New Car Review




SEE ALSO: Honda Buyer's Guide

Honda made its reputation in the American automobile marketplace with the first Civic in 1973. That economical little hatchback was a revolutionary piece of engineering. Conventional wisdom said that the emissions standards of the day could not be met except with complex, expensive, power- robbing hardware. Honda proved conventional wisdom wrong. In a radical departure from established engine design, Honda engineers used the "compound vortex combustion chamber" to promote more thorough burning of the fuel, producing lower emissions levels and better fuel economy. No expensive catalytic converter was necessary and the car ran on the least expensive leaded regular gas. There have now been five additional generations of Honda Civics since 1973, with sedan and coupe body styles becoming available in addition to the original hatchback. The Honda model line has also grown to include many other models, and cars have been made at production facilities in Ohio since 1982.

With the introduction of the sixth-generation Civic, Honda has done it again. In typical fashion, development work on the new Civic was started shortly after the introduction of its predecessor. Honda has poured much engineering effort into meeting the stringent emissions standards of the late twentieth century. That effort has paid off. While conventional wisdom said that California Air Resources Board "Low Emissions Vehicle" status could only be met with electric or hybrid power, Honda has met that standard with a gasoline-burning engine that is eminently driveable. Fittingly, this powerplant is the standard engine in most of the Civic line. We drove a Civic DX hatchback for a week and found it to be smooth, quiet, refined, and economical, with very good power and handling. It puts some amazing technology in an unassuming package.

APPEARANCE: All 1996 Civics have been subtly restyled, with new hoods, headlights, and taillights. At first glance, the hatchback looks little different from last year's model. The Acura-style grille and character lines in the hood are new, as are the plastic-covered multi-bulb headlights. At the rear, the 1996 hatchback may be distinguished by large wraparound taillights. The steeply-raked hatch has a prominent brow at the top for improved aerodynamics. Bumpers are body-colored, and the perforated disc wheels give the Civic DX hatchback a very European look. COMFORT: A slightly longer wheelbase gives the 1996 Honda Civic hatchback more interior room than previous models. Inside, the Civic DX hatchback is every bit a Honda. Fit and finish are first- rate, and the choice of materials and detail features are very good. "Corner cutting" is not in the Honda vocabulary. The front seats are quite comfortable. Hatchback rear seats are often used more for cargo than people, and that of the Civic DX has a 60/40 fold-down feature for versatility. Door panels are sculpted for increased shoulder room, and the glove box and other storage areas are larger. The redesigned instrument panel presents all necessary information. The standard AM/FM radio has good reception and sound quality. Changes is chassis design, aerodynamics, and soundproofing make the Civic hatchback as quiet as some more expensive cars.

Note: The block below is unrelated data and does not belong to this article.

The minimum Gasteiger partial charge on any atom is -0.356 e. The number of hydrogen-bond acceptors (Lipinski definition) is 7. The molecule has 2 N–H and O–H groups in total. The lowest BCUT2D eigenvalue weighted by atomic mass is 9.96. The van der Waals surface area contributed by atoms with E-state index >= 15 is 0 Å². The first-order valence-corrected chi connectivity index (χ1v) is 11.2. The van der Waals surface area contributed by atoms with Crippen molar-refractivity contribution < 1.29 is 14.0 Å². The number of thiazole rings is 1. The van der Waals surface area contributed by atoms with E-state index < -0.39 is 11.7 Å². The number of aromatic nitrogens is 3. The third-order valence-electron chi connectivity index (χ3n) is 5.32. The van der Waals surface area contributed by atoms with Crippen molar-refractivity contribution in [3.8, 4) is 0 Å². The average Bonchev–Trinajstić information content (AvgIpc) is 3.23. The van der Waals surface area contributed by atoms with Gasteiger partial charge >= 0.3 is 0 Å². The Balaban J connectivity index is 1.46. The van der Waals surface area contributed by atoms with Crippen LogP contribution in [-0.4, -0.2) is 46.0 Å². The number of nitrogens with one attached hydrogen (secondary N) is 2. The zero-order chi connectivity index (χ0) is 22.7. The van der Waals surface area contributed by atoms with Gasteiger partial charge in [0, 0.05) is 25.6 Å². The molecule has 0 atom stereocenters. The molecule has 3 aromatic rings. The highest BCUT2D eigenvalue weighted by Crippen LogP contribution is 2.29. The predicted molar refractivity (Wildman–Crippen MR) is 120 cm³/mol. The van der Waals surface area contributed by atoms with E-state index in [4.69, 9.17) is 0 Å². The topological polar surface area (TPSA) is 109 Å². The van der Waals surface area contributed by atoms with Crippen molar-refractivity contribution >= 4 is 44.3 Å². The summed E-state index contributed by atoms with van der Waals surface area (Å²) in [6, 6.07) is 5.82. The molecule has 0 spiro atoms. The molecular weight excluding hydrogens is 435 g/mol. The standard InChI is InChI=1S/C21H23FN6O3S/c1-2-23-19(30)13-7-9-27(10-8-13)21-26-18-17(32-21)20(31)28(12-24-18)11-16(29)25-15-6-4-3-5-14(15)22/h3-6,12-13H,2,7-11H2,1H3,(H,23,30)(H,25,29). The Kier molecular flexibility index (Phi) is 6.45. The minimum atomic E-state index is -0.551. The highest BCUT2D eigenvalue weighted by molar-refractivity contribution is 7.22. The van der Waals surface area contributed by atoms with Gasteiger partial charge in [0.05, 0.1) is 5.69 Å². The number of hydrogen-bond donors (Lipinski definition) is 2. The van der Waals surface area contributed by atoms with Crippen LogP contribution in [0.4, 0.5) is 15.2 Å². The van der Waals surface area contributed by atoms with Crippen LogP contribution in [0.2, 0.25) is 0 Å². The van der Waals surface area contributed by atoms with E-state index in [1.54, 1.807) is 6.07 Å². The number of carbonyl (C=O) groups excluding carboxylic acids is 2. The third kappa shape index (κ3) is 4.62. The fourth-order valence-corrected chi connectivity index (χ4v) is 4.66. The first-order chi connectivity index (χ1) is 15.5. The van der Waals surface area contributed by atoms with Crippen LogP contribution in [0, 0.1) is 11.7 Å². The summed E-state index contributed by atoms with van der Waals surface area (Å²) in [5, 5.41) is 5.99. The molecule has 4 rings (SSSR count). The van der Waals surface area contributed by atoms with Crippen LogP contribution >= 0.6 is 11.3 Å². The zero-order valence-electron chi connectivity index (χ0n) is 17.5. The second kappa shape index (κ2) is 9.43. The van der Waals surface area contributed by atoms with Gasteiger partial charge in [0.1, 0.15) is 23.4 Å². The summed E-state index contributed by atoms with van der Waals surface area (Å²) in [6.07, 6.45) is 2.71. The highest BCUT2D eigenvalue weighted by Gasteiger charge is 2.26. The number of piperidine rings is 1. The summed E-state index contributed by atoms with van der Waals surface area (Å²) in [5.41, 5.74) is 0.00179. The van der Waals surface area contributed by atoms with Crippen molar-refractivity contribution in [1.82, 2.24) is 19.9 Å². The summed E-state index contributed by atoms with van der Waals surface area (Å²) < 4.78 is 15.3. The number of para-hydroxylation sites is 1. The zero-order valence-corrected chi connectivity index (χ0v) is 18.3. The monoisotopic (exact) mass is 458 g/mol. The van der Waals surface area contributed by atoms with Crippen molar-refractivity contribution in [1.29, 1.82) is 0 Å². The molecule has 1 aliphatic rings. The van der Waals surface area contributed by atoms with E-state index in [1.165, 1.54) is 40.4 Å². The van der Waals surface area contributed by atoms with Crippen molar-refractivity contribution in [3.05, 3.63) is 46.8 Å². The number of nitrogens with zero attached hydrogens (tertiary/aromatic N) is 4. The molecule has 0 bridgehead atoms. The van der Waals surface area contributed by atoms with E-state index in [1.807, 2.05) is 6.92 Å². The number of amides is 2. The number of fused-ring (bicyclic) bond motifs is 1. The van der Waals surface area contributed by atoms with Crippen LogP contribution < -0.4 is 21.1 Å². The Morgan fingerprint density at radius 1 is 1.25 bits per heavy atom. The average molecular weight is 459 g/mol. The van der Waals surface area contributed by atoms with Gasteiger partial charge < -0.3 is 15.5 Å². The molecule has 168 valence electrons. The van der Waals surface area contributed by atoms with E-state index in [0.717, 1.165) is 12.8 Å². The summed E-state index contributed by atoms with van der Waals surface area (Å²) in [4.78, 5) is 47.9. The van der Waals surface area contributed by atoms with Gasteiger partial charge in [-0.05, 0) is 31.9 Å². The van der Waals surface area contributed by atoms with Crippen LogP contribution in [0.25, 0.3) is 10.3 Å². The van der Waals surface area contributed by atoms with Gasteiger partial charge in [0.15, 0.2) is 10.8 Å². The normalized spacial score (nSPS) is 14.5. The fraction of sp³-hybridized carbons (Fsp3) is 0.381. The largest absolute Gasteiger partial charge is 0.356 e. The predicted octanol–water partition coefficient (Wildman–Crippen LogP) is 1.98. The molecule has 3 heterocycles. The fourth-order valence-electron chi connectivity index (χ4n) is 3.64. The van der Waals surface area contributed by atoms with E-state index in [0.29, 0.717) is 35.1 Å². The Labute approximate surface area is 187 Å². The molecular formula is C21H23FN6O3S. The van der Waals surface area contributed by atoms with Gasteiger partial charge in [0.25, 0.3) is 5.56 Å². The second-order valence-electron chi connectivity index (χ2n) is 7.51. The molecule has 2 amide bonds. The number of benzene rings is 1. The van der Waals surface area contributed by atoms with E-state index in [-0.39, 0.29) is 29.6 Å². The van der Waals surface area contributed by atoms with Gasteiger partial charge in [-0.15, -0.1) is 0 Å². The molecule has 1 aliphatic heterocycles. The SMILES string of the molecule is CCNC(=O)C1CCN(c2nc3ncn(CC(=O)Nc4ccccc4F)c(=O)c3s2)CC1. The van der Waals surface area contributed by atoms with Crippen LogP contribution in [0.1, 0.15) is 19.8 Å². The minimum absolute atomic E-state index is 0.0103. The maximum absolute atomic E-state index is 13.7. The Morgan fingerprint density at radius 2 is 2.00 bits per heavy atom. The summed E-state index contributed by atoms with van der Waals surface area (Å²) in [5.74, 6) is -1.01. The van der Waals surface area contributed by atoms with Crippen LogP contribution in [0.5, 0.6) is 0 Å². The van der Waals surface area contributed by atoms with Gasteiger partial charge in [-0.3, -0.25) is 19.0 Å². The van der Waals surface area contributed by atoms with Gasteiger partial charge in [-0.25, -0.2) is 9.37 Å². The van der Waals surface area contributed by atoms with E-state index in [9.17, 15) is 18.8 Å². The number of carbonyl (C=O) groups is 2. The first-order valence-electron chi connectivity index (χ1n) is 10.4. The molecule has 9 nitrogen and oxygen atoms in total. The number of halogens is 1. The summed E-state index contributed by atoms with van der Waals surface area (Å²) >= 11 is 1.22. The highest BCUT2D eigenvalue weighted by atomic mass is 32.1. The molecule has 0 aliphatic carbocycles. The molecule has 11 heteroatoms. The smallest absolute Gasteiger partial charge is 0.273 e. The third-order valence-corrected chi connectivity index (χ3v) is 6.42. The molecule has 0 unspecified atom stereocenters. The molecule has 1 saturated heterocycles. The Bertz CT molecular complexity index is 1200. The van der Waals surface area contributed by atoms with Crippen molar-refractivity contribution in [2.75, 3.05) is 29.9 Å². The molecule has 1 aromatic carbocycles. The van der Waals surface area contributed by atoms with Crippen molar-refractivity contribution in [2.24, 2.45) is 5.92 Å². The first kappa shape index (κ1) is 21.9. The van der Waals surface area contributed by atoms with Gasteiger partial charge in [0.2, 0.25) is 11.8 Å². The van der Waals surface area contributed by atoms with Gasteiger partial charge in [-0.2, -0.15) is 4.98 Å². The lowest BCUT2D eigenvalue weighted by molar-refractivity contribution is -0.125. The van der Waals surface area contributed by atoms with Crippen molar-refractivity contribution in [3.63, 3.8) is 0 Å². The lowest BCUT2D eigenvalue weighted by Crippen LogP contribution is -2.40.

SAFETY: The Civic chassis is designed with front and rear crush zones and side-impact door beams. Dual air bags are standard equipment. ROADABILITY: Ride and handling qualities of the Civic DX are far above what was once the standard for low-priced hatchbacks. There is no highway choppiness or harshness on poorly-paved roads. Thank the new, more rigid chassis structure and redesigned fully-independent suspension for that. Noise, vibration, and harshness have been reduced to make the Civic hatchback very smooth and quiet. It is easily maneuverable for safe hazard avoidance or backroad pleasure.

PERFORMANCE: The first Honda Civic proved that low exhaust emissions and reasonable performance were not mutually exclusive. Likewise for the new Civic, only more so. The 1.6-liter single overhead cam, 16-valve 4-cylinder engine makes 106 horsepower for spirited performance and is the first gasoline engine to receive "low emissions vehicle" certification from the California Air Resources Board. Our hatchback was equipped with the optional 4-speed automatic transmission. It uses the "Grade Control Logic" software developed in the upscale Acura line to shift smoothly, quickly, and quietly, with excellent performance.

CONCLUSIONS: The 1996 Honda Civic DX hatchback is every bit the modern version of the original Civic of 1973. Both proved that emissions standards of their days could be met with no sacrifice in performance or driving ability.


       Base Price             $ 12,250
       Price As Tested        $ 13,478
       Engine Type            sohc inline 4, 16-valve, mpfi *
       Engine Size            1.6-liter/96 cu. in.
       Horsepower             106 @ 6200
       Torque (lb/ft)         103 @ 4600
       Wheelbase/Length       103.2" / 164.5"
       Transmission           four-speed electronic automatic
       Curb Weight            2317 lbs. 
       Pounds per Horsepower  22
       Fuel Capacity          11.9 gal. 
       Fuel Requirement       Unleaded regular (87 oct)
       Tires                  Dunlop all-season P175/70 R 13 
       Brakes                 vented disc / drum
       Drive Train            front engine/front drive
       mpfi - multi-point electronic fuel injection
       EPA Economy - miles per gallon
         city/highway/observed     29/36/32
       0 to 60 mph                 9.0 sec.
       1/4 mile (E.T.)             16.5 sec
       Coefficient of Drag.        .32

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